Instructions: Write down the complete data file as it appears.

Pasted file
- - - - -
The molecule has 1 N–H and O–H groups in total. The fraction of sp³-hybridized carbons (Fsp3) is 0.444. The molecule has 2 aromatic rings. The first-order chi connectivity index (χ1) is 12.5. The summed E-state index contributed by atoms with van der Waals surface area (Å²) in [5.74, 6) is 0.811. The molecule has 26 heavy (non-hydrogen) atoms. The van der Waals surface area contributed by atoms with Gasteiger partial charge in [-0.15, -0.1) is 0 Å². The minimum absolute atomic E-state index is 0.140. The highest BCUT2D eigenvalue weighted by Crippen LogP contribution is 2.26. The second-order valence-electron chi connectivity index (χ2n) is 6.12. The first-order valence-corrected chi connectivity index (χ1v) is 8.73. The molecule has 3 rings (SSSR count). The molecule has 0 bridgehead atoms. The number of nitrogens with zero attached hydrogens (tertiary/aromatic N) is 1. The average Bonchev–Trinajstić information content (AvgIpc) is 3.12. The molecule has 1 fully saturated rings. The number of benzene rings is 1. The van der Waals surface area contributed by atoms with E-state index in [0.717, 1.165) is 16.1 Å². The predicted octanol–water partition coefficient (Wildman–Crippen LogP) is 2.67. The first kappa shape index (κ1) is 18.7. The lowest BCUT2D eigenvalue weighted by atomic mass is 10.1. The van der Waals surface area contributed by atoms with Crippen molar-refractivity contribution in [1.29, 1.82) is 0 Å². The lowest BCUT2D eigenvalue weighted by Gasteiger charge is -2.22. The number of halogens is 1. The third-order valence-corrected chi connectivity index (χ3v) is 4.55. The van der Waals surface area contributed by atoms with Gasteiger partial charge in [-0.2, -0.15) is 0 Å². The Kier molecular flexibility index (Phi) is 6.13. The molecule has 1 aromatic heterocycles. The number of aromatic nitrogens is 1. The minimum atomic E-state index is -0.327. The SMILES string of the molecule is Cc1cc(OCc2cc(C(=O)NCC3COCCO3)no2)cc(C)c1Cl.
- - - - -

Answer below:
The molecule has 1 N–H and O–H groups in total. The fraction of sp³-hybridized carbons (Fsp3) is 0.444. The molecule has 2 aromatic rings. The first-order chi connectivity index (χ1) is 12.5. The summed E-state index contributed by atoms with van der Waals surface area (Å²) in [5.74, 6) is 0.811. The molecule has 26 heavy (non-hydrogen) atoms. The van der Waals surface area contributed by atoms with Gasteiger partial charge in [-0.15, -0.1) is 0 Å². The minimum absolute atomic E-state index is 0.140. The highest BCUT2D eigenvalue weighted by Crippen LogP contribution is 2.26. The second-order valence-electron chi connectivity index (χ2n) is 6.12. The first-order valence-corrected chi connectivity index (χ1v) is 8.73. The molecule has 3 rings (SSSR count). The molecule has 0 bridgehead atoms. The number of nitrogens with zero attached hydrogens (tertiary/aromatic N) is 1. The average Bonchev–Trinajstić information content (AvgIpc) is 3.12. The molecule has 1 fully saturated rings. The number of benzene rings is 1. The van der Waals surface area contributed by atoms with E-state index in [0.717, 1.165) is 16.1 Å². The predicted octanol–water partition coefficient (Wildman–Crippen LogP) is 2.67. The first kappa shape index (κ1) is 18.7. The lowest BCUT2D eigenvalue weighted by atomic mass is 10.1. The van der Waals surface area contributed by atoms with Crippen molar-refractivity contribution in [1.29, 1.82) is 0 Å². The lowest BCUT2D eigenvalue weighted by Gasteiger charge is -2.22. The number of halogens is 1. The third-order valence-corrected chi connectivity index (χ3v) is 4.55. The van der Waals surface area contributed by atoms with Gasteiger partial charge in [-0.2, -0.15) is 0 Å². The Kier molecular flexibility index (Phi) is 6.13. The molecule has 1 aromatic heterocycles. The number of aromatic nitrogens is 1. The minimum atomic E-state index is -0.327. The SMILES string of the molecule is Cc1cc(OCc2cc(C(=O)NCC3COCCO3)no2)cc(C)c1Cl.